Far superior is a method we've developed here in America: Using complicated algorithms and the arbitrary opinions of a tiny subset of people to determine who the real champion is. Luckily, UEFA has us around to apply this method to its premier competition. Today we bring you the Champions League Bowl Series.

1. Champions League Championship Game: Barcelona vs. Real Madrid

A rematch? In the championship game? Are we crazy? Possibly, but you'd have a tough time making a case for another team as superior to either of these two. With this much offensive firepower on the field at one time, the game might even finish 9-6.

2. European Cup Bowl: AC Milan vs. Chelsea

This Great Uncle of Them All always matches up the champions from England and Italy. Unfortunately, one of those teams ended up ineligible, so the game had to reach and take Chelsea.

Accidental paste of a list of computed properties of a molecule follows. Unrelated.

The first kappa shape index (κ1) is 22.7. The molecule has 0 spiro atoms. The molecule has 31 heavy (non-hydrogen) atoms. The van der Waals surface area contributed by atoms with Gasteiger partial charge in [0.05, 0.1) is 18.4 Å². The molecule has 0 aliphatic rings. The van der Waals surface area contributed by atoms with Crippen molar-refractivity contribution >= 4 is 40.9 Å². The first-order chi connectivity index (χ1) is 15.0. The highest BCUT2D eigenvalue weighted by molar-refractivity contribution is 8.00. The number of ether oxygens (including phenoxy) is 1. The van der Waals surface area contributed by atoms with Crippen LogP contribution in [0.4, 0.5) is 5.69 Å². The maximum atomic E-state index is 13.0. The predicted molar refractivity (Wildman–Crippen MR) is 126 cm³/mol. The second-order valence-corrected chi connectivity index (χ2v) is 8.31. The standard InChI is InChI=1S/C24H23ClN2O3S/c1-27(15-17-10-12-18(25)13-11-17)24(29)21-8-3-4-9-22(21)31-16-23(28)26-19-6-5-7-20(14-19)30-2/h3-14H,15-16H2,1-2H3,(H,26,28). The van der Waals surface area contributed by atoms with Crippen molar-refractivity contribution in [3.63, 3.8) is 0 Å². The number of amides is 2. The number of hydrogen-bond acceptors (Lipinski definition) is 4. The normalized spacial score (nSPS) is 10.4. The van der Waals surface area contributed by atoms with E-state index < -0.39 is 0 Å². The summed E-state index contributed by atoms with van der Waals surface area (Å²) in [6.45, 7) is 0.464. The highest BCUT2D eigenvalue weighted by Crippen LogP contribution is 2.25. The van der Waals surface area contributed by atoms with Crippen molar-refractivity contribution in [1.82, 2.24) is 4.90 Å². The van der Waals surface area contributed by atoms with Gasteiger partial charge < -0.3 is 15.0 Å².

3. Beckenbauerbowl: Bayern Munich vs. Inter

Like any good bowl system, our formulas favor interesting rematches from years prior. That the Beckenbauerbowl grabs Bayern is just an added bonus.

4. Cruyff Bowl: Arsenal vs. Napoli

A fascinating clash of styles manufactured by our selection committee. Arsenal overcame Udinese, but can they pull a similar feat against Napoli's three-pronged counterattack?

Forget the cup, now
he's got his own Bowl.
5. Maldini Bowl: Benfica vs. CSKA Moscow

With both Milan teams off the board, the Maldini Bowl gets stuck with an unappealing matchup between two teams with fanbases who will have quite a ways to travel to watch the game. Plenty of cheap tickets are likely to be available for this one.

6. Di Stefano Bowl: Zenit vs. Marseille

A clash of teams on opposite trajectories, Zenit on top of their league, Marseille closer to the tenth place team than the first.